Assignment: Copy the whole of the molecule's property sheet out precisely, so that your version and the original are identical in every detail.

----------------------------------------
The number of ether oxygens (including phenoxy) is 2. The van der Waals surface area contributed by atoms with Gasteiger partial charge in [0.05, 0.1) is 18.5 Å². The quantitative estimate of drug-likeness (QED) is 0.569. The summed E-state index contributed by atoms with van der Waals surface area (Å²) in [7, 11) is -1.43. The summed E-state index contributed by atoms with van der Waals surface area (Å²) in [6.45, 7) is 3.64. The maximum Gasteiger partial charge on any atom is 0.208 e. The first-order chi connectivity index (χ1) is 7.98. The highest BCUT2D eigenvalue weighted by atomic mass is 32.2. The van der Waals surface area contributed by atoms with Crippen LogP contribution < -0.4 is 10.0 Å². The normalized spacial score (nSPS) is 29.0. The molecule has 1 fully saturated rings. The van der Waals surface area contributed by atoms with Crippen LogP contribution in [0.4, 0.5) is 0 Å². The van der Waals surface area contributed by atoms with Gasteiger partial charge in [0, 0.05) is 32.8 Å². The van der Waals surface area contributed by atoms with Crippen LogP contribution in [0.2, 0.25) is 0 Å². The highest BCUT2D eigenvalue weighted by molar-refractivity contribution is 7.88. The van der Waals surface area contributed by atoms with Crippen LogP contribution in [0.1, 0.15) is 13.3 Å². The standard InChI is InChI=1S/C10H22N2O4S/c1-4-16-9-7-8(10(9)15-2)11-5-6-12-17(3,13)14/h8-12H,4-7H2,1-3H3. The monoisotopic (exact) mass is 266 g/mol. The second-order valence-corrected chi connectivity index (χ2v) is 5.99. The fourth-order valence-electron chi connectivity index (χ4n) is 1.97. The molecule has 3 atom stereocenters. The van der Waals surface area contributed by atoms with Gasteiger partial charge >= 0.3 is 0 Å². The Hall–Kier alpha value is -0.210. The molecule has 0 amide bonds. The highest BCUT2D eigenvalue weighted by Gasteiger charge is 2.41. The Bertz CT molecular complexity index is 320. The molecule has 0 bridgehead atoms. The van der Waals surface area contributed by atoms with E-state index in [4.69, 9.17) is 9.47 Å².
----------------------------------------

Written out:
The number of ether oxygens (including phenoxy) is 2. The van der Waals surface area contributed by atoms with Gasteiger partial charge in [0.05, 0.1) is 18.5 Å². The quantitative estimate of drug-likeness (QED) is 0.569. The summed E-state index contributed by atoms with van der Waals surface area (Å²) in [7, 11) is -1.43. The summed E-state index contributed by atoms with van der Waals surface area (Å²) in [6.45, 7) is 3.64. The maximum Gasteiger partial charge on any atom is 0.208 e. The first-order chi connectivity index (χ1) is 7.98. The highest BCUT2D eigenvalue weighted by atomic mass is 32.2. The van der Waals surface area contributed by atoms with Crippen LogP contribution < -0.4 is 10.0 Å². The normalized spacial score (nSPS) is 29.0. The molecule has 1 fully saturated rings. The van der Waals surface area contributed by atoms with Crippen LogP contribution in [0.4, 0.5) is 0 Å². The van der Waals surface area contributed by atoms with Gasteiger partial charge in [0, 0.05) is 32.8 Å². The van der Waals surface area contributed by atoms with Crippen LogP contribution in [0.2, 0.25) is 0 Å². The highest BCUT2D eigenvalue weighted by molar-refractivity contribution is 7.88. The van der Waals surface area contributed by atoms with Crippen LogP contribution in [0.1, 0.15) is 13.3 Å². The standard InChI is InChI=1S/C10H22N2O4S/c1-4-16-9-7-8(10(9)15-2)11-5-6-12-17(3,13)14/h8-12H,4-7H2,1-3H3. The monoisotopic (exact) mass is 266 g/mol. The second-order valence-corrected chi connectivity index (χ2v) is 5.99. The fourth-order valence-electron chi connectivity index (χ4n) is 1.97. The molecule has 3 atom stereocenters. The van der Waals surface area contributed by atoms with Gasteiger partial charge >= 0.3 is 0 Å². The Hall–Kier alpha value is -0.210. The molecule has 0 amide bonds. The highest BCUT2D eigenvalue weighted by Gasteiger charge is 2.41. The Bertz CT molecular complexity index is 320. The molecule has 0 bridgehead atoms. The van der Waals surface area contributed by atoms with E-state index in [4.69, 9.17) is 9.47 Å².